Will Work for Art: Debra Evans

"Will Work for Art" is a new series of blog posts that will take you behind the scenes to meet the people who make the Fine Arts Museums possible. Our inaugural staff member is Debra Evans, head of paper conservation. Originally from Hawaii, she has been at the museums for 28 years.

What do you do here at the Museums?

I’m in charge of preservation and conservation for close to 100,000 prints, drawings, photographs and books.

How did you become involved with the Museums?

I came here in 1980 for a year-long internship in the paper lab, the last year in a three-year graduate program in art conservation administered by the University of Delaware and Winterthur Museum.

What is your favorite artwork or gallery in the Museums and why?

A strange book by Charles Carrick entitled Flights of Fancy. It’s one of the hidden treasures of the Museums’ collection of works on paper. We don't know much about it except that it was made in England between the years 1842 and 1877 by a little known poet. It has 159 pages of drawings—all different and surprisingly surreal and abstract for their time. It’s a book exhibiting an intense obsession and, indeed, its text tells us that it was inspired by unrequited love!

Charles Carrick Flights of Fancy
Charles Carrick, English, active 19th century
Flights of Fancy or Imaginary Scraps, ca. 1842–1877
Book with 216 unnumbered pages of drawings, including 42 blank pages
Museum purchase, Achenbach Foundation for Graphic Arts Endowment Fund and Dora D. Ide Fund
1987.2.49

What are you working on right now?

In a brief lull between exhibitions, I’m working on improving the housing of our fabulous collection of 19th-century cased photographs—mostly daguerreotypes and ambrotypes in exquisite little cases.

What do you do when you’re not at the Museums?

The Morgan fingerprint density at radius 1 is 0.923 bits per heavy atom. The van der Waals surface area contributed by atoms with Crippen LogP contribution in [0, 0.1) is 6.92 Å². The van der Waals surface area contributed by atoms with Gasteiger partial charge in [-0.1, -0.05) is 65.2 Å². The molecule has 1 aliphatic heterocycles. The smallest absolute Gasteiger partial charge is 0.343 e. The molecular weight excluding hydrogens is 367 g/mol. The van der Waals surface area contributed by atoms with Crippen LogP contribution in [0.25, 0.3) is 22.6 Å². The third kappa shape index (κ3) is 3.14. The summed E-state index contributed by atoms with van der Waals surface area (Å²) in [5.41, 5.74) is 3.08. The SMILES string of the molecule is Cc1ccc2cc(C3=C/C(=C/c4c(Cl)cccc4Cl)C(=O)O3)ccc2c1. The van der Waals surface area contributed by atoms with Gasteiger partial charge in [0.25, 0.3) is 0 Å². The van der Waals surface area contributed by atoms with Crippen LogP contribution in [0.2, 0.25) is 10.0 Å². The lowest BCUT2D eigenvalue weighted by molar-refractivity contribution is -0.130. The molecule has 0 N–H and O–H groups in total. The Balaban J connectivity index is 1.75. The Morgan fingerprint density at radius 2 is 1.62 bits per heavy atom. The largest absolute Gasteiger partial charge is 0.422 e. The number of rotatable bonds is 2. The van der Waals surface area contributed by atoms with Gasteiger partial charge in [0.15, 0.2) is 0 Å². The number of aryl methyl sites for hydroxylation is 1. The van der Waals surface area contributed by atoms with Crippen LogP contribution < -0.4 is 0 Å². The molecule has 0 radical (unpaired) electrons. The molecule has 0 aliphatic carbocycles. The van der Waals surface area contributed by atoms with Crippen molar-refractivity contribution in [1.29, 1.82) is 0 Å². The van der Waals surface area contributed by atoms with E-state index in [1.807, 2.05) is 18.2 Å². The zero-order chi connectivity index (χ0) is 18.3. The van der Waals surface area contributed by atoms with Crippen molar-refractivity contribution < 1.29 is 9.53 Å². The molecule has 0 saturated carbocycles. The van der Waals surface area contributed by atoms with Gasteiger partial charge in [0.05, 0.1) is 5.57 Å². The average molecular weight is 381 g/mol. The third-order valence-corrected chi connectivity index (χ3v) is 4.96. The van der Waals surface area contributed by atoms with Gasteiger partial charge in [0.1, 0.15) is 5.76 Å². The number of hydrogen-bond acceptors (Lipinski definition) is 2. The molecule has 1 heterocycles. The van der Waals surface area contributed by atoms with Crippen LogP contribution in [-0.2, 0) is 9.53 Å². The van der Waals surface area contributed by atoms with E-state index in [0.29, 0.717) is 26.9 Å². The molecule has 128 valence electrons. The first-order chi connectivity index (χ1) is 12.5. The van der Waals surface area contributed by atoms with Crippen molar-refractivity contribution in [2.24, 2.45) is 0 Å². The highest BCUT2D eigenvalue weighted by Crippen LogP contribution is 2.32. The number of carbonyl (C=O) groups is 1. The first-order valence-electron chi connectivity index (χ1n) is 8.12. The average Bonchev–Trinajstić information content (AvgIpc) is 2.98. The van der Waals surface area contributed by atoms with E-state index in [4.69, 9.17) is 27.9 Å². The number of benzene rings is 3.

I’m a rabid Scrabble player and I’ve been making wax resist-dyed eggs for over thirty years.

Do you remember the first time you visited the Museums?

I was ten years old and I don’t remember the art but I do remember the beatniks we saw that day.

Comments

Debra Evans is one of the happiest people i know and when I think of people who love their jobs, she is always at the top of the list. She makes every day at work interesting and takes delight in the most daunting repair problems. Her skill and expertise have made her a widely recognized expert and teacher of other conservators around the world. She may be one of my very best friends, but I know that everyone who has met her comes away with these very same conclusions!
I completely agree with Debra Pughe's comments above! Debra Evans is a star! She not only "will work 4 art" she loves the collection and what she does. Her passion is contagious and her spirit irrepressible as she promotes the best qualities of the Fine Arts Museums to all with whom she comes in contact. On tours, she matches her art choices to her audience-- I once saw her calm a slightly unruly group of English High School boys with the collection's simple drawing by Michelangelo. They were awed to be so close to a master. They talked about her tour years after as the highlight of their trip to San Francisco. She awes us all constantly with her good nature, her fine eye, her sensitive touch during conservation, her brightness and her unwavering support for doing the right thing no matter what the issue. The museum is so lucky to have her! And if you haven't seen her pysanky--wax resist eggs--do try to! you are in for a real treat. Her talent is prodigious.